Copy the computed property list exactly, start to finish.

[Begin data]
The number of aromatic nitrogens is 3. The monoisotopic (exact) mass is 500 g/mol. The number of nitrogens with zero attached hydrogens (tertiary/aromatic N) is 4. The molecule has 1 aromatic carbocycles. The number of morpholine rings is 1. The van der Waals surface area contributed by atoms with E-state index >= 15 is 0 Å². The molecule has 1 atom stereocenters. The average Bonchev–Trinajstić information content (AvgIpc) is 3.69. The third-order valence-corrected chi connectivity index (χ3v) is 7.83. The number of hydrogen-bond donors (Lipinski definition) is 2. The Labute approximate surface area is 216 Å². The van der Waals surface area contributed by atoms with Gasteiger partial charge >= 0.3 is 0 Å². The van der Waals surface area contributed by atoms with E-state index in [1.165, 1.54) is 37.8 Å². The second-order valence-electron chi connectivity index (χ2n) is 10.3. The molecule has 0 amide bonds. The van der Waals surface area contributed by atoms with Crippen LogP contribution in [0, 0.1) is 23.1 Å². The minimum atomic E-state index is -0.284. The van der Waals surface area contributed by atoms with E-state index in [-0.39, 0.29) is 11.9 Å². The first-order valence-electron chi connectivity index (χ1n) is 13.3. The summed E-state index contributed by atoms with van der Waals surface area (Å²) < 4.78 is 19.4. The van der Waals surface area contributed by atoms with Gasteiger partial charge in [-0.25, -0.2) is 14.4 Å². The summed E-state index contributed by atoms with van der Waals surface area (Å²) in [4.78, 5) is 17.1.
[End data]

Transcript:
The number of aromatic nitrogens is 3. The monoisotopic (exact) mass is 500 g/mol. The number of nitrogens with zero attached hydrogens (tertiary/aromatic N) is 4. The molecule has 1 aromatic carbocycles. The number of morpholine rings is 1. The van der Waals surface area contributed by atoms with E-state index >= 15 is 0 Å². The molecule has 1 atom stereocenters. The average Bonchev–Trinajstić information content (AvgIpc) is 3.69. The third-order valence-corrected chi connectivity index (χ3v) is 7.83. The number of hydrogen-bond donors (Lipinski definition) is 2. The Labute approximate surface area is 216 Å². The van der Waals surface area contributed by atoms with Gasteiger partial charge >= 0.3 is 0 Å². The van der Waals surface area contributed by atoms with E-state index in [1.165, 1.54) is 37.8 Å². The second-order valence-electron chi connectivity index (χ2n) is 10.3. The molecule has 0 amide bonds. The van der Waals surface area contributed by atoms with Crippen LogP contribution in [0, 0.1) is 23.1 Å². The minimum atomic E-state index is -0.284. The van der Waals surface area contributed by atoms with E-state index in [-0.39, 0.29) is 11.9 Å². The first-order valence-electron chi connectivity index (χ1n) is 13.3. The summed E-state index contributed by atoms with van der Waals surface area (Å²) < 4.78 is 19.4. The van der Waals surface area contributed by atoms with Gasteiger partial charge in [-0.25, -0.2) is 14.4 Å². The summed E-state index contributed by atoms with van der Waals surface area (Å²) in [4.78, 5) is 17.1.